Given the visions of the prophets from the Old Testament and the words of Jesus Himself in John’s Gospel, most commentators are unanimous in interpreting the river of life in the Apocalypse as pertaining to the saving grace of Christ, especially as expressed through Baptism. Wilfrid Harrington, O.P. interprets the river of life flowing from the throne of God and the Lamb in his book Understanding the Apocalypse as signifying that “The new Jerusalem has no Temple—‘for its temple is the Lord God the Almighty and the Lamb’ (21:22); consistently, the waters which flow from ‘the throne of God and the Lamb’…In the Fourth Gospel, as in Ap. 22, there is a communication of divine life.”[11] As Harrington highlights, the prophetic visions of rivers of living water flowing from the Temple, Jesus’ association of the Temple with His Body in John 2, and Jesus’ synthesis of these images on the last day of the Feast of Tabernacles find their most profound expression at the end of the Apocalypse.[12] Similarly, in his The Interpretation of St. John’s Revelation, R. C. H. Lenski identifies the river of living water as referring to the communication of divine life through his analysis of the Greek vocabulary used in Rev. 22:1:

We regard udwr zwhs as one concept, ‘life’s water’ or ‘water of life.’ It is similar to the udwr zwn in John 4:10, ‘living water,’ but uses the genitive of the noun in place of the participle, yet this genitive is not qualitative but rather an apposition, it is not ‘water that has the quality of life,’ but ‘water that is life,’ zwh, the very life or life essence.[13]

Lenski interprets the river to be “the whole tide of eternal life going out from the throne or the eternal power of God and the Lamb,” but thinks that it is “hasty…to find the Holy Spirit in the symbolism of ‘a river of life’s water’ and to go still farther and to see the procession of the Spirit from the Father and the Son in the river’s ‘going out from the throne of God and the Lamb.”[14] Lenski’s interpretation shares many elements with those of the Church Fathers, who interpret the river of the water of life as pertaining to the grace of Christ poured out in the waters of Baptism. Both Caesarius of Arles and Andrew of Caesarea interpret the river as itself being the waters of Baptism, with Caesarius stating that “This passage shows the fountain of baptism flowing from God and from Christ in the midst of the church.”[15] Meanwhile, Apringius of Beja asserts that “The living water is the Lord Jesus Christ,” but qualifies this by saying that “It [the water] is said to flow from the throne of God and the Lamb because the cleansing is from Him, life is from Him, and all righteousness and holiness of baptism flows from and proceeds from Him.”[16] Primasius interprets the Baptismal elements of this passage in a slightly different way, saying that “The river of life that flows in the midst of the city no longer signifies the administration of baptism” but that “the fruit of that sacrament is here revealed”; as this is a vision of the end of time, when those who were baptized and saved shall enjoy the fulfilment of eternal life, Primasius’s treatment seems most appropriate.[17]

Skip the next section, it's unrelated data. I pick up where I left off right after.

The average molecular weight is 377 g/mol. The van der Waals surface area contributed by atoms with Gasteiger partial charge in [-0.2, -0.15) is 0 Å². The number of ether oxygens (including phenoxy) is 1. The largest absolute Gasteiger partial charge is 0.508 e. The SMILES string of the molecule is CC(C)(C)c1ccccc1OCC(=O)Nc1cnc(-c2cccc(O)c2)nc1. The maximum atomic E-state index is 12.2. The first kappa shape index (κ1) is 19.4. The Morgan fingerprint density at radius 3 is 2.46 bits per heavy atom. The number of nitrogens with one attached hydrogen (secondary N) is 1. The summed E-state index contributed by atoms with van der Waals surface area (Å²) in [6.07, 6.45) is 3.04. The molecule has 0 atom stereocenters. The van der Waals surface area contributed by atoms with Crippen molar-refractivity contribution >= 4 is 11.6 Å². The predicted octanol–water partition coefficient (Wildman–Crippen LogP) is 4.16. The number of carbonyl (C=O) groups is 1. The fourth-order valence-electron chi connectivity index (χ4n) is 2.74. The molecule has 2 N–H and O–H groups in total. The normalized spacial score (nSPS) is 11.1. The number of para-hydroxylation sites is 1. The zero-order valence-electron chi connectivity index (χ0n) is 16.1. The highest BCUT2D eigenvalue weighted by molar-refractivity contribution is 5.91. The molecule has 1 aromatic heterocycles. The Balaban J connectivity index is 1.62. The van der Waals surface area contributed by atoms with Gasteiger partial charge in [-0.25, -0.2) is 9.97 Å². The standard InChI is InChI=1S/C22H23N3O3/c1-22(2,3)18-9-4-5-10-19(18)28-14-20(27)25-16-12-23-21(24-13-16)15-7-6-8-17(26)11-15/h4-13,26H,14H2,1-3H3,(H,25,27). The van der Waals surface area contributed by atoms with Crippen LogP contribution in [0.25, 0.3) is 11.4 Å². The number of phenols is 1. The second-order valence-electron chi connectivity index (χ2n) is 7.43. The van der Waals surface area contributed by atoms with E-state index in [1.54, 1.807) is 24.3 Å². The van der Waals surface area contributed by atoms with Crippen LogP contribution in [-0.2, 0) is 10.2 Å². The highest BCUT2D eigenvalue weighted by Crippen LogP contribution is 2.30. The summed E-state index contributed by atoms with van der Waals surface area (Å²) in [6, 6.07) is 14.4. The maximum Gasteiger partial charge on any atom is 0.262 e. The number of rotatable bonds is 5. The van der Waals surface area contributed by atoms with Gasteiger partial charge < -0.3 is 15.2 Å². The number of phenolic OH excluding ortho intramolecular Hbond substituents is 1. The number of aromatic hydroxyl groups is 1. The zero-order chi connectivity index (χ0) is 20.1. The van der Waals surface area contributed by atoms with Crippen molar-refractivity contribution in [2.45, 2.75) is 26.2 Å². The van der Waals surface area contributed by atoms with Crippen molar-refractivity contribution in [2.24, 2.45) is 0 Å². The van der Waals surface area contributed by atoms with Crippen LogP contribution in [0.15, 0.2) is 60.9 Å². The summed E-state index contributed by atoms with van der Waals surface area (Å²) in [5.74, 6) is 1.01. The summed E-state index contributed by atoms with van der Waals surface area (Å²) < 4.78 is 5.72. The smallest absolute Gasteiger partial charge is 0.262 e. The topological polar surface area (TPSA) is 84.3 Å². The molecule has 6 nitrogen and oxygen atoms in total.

Clearly, the river of life pertains to Jesus as the source of the sacramentally revivifying waters of Baptism. However, Lenski’s contention that one should not associate the river with the Holy Spirit does not capture the fullness of the Baptismal act, since the Holy Spirit is intimately connected to the sanctification accomplished through Baptism; Baptism “signifies and actually brings about the birth of water and the Spirit without which no one ‘can enter the kingdom of God.’” [18] As St. John helpfully noted about Jesus’ words at the Feast of Tabernacles concerning Himself as the source of the living water: “Now this He said about the Spirit, which those who believed in Him were to receive” (Jn. 7:37-38, RSVCE). In a very real sense, the redemptive grace of Baptism that flows from Christ’s Death and Resurrection is applied to us by the Holy Spirit, and maintained through a life lived in the Holy Spirit.[19] As C. C. Martindale states in The Household of God, specifically concerning the Heavenly Jerusalem as the Church glorified,

Deeper than this, surely, is the truth that John here, as in his Gospel, makes no absolute break between the New and the Old. ‘Glory is Grace at home.’ And his vision of the Church does not cleave her history in two. Already those in Grace and the New Life are, are wedded to Christ. He shows here the manifestation and eternalization of the thing that we are, albeit still precariously.[20]

Thus, Martindale can state that “It [the river of life] was the Holy Spirit, fully given at last…refreshingly falling upon all hearts, sinks into, impenetrates and indwells them, to rise thence once more in the flooding fountain of the Charity of Christ.”[21]